OWASP Top 10 API Security Risks | 2023 Edition is finally here!

OWASP Top 10 API Security Risks | 2023 Edition is finally here!

Find out what is new and what has changed compared to the 2019 Edition in this blog post.

Today is the official release of the OWASP Top 10 API Security Risks | 2023 Edition and I am excited to see OWASP continue to create awareness around API security and the risks they are facing. I am proud to contribute to the new list with my insights into API security.

With billions of humans interacting online, interfacing directly with APIs and relaying their (privacy) data through APIs, it has become a necessity to protect API endpoints with the same level of protection, developers are giving our network, infrastructure and data.

For instance, I recently worked with a streaming service who were inadvertently giving away its services for free .... more on that later.

So what has changed in the 2023 edition compared to the 2019 edition?

Both lists still have an important top 10 security risks to look out for when developing and managing API endpoints but efforts have been made to combine and tighten up both lists.

Directly quoting the release notes of 2023: "The OWASP API Security Top 10 2023 is a forward-looking awareness document for a fast pace industry. It does not replace other TOP 10s. In this edition:

  • We've combined Excessive Data Exposure and Mass Assignment focusing on the common root cause: object property level authorization validation failures.

  • We've put more emphasis on resource consumption, over-focusing on the pace they are exhausted.

  • We've created a new category "Unrestricted Access to Sensitive Business Flows" to address new threats, including most of those that can be mitigated using rate limiting.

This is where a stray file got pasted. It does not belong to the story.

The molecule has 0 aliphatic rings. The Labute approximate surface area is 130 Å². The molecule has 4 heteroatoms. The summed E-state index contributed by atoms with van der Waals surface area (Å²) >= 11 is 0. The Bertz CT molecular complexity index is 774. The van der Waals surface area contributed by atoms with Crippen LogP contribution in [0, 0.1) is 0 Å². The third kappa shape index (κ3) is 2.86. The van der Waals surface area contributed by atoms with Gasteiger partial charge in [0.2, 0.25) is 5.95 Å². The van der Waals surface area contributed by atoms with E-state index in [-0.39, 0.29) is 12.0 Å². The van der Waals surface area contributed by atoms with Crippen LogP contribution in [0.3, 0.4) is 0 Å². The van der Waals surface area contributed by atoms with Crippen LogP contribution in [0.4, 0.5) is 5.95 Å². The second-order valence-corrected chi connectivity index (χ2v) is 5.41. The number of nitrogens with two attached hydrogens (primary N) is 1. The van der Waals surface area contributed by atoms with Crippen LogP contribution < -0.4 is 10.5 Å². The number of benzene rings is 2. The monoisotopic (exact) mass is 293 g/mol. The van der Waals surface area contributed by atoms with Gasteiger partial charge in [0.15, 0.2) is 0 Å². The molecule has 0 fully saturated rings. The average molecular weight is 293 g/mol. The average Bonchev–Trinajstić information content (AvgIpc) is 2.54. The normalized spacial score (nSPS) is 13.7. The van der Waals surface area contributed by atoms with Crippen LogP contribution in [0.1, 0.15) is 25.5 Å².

• We added "Unsafe Consumption of APIs" to address something we've started seeing: attackers have started looking for a target's integrated services to compromise those, instead of hitting the APIs of their target directly. This is the right time to start creating awareness about this increasing risk."

I think these changes are definitely for the better and allow for more focus on the ongoing threats that we are seeing as an industry on API attacks.

Broken Object Property Level Authorization (BOPLA)

The newly minted third category: API3:2023: Broken Object Property Level Authorization combines the Excessive Data Exposure and Mass Assignment from the 2019 lists and aims to make developers more aware of exactly what is described on the label, broken object property level authorization.

API endpoints make use of API objects and each API object has API properties attached to them. In a simplified banking API example, my account with my bank is treated as an API object and the properties are my name, my account ID but also my balance.

Broken Object Property Level Authorization (or BOPLA) aims to make developers aware that we give the right authorization/access control to each of these properties.

If the API allows me to change my account properties in a web application that makes an underlying PUT request to change for instance my name or my telephone number, it should be explicitly specified that only those properties can be changed.

Attackers will be looking at ways to replicate this PUT request and try to change other properties such as account balance. Being able to easily add $1mn to my account is of course a tremendously oversimplified example but should get the message across on the risks and why this category is the third category on the list!

Of course, the 2019 categories of Excessive Data Exposure and Mass Assignment are still relevant in 2023 as well. Reduce the number of API properties shared with users (or attackers) through GET/PUT/POST responses and ensure that properties have proper policies in place to which can be modified, when and by whom.